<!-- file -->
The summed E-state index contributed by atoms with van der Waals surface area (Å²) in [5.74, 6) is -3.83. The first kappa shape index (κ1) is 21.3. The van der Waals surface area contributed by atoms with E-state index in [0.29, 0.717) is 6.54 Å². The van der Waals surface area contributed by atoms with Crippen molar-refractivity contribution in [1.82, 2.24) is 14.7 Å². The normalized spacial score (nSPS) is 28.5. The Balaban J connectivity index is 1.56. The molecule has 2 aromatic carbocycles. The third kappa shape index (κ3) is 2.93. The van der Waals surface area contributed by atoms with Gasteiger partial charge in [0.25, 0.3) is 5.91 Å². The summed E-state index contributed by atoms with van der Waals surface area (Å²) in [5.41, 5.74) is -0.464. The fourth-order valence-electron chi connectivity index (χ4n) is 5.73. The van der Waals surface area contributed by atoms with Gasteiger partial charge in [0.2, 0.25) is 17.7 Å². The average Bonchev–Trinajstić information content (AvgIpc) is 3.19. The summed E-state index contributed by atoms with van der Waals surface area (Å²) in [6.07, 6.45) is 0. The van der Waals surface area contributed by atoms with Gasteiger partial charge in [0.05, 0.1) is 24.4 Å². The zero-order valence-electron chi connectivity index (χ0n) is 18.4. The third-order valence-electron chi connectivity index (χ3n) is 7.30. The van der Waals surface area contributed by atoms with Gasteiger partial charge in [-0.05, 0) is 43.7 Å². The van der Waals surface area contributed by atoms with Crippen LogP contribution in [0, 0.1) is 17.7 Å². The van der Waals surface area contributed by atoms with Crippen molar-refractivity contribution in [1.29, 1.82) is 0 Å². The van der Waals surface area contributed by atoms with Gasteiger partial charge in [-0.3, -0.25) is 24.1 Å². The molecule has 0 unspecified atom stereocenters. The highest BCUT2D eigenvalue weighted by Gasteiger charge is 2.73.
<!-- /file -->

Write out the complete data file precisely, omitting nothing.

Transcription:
The summed E-state index contributed by atoms with van der Waals surface area (Å²) in [5.74, 6) is -3.83. The first kappa shape index (κ1) is 21.3. The van der Waals surface area contributed by atoms with E-state index in [0.29, 0.717) is 6.54 Å². The van der Waals surface area contributed by atoms with Crippen molar-refractivity contribution in [1.82, 2.24) is 14.7 Å². The normalized spacial score (nSPS) is 28.5. The Balaban J connectivity index is 1.56. The molecule has 2 aromatic carbocycles. The third kappa shape index (κ3) is 2.93. The van der Waals surface area contributed by atoms with Gasteiger partial charge in [0.25, 0.3) is 5.91 Å². The summed E-state index contributed by atoms with van der Waals surface area (Å²) in [5.41, 5.74) is -0.464. The fourth-order valence-electron chi connectivity index (χ4n) is 5.73. The van der Waals surface area contributed by atoms with Gasteiger partial charge in [0.2, 0.25) is 17.7 Å². The average Bonchev–Trinajstić information content (AvgIpc) is 3.19. The summed E-state index contributed by atoms with van der Waals surface area (Å²) in [6.07, 6.45) is 0. The van der Waals surface area contributed by atoms with Gasteiger partial charge in [0.05, 0.1) is 24.4 Å². The zero-order valence-electron chi connectivity index (χ0n) is 18.4. The third-order valence-electron chi connectivity index (χ3n) is 7.30. The van der Waals surface area contributed by atoms with Gasteiger partial charge in [-0.05, 0) is 43.7 Å². The van der Waals surface area contributed by atoms with Crippen LogP contribution in [0, 0.1) is 17.7 Å². The van der Waals surface area contributed by atoms with Crippen molar-refractivity contribution in [1.29, 1.82) is 0 Å². The van der Waals surface area contributed by atoms with Gasteiger partial charge in [-0.3, -0.25) is 24.1 Å². The molecule has 0 unspecified atom stereocenters. The highest BCUT2D eigenvalue weighted by Gasteiger charge is 2.73.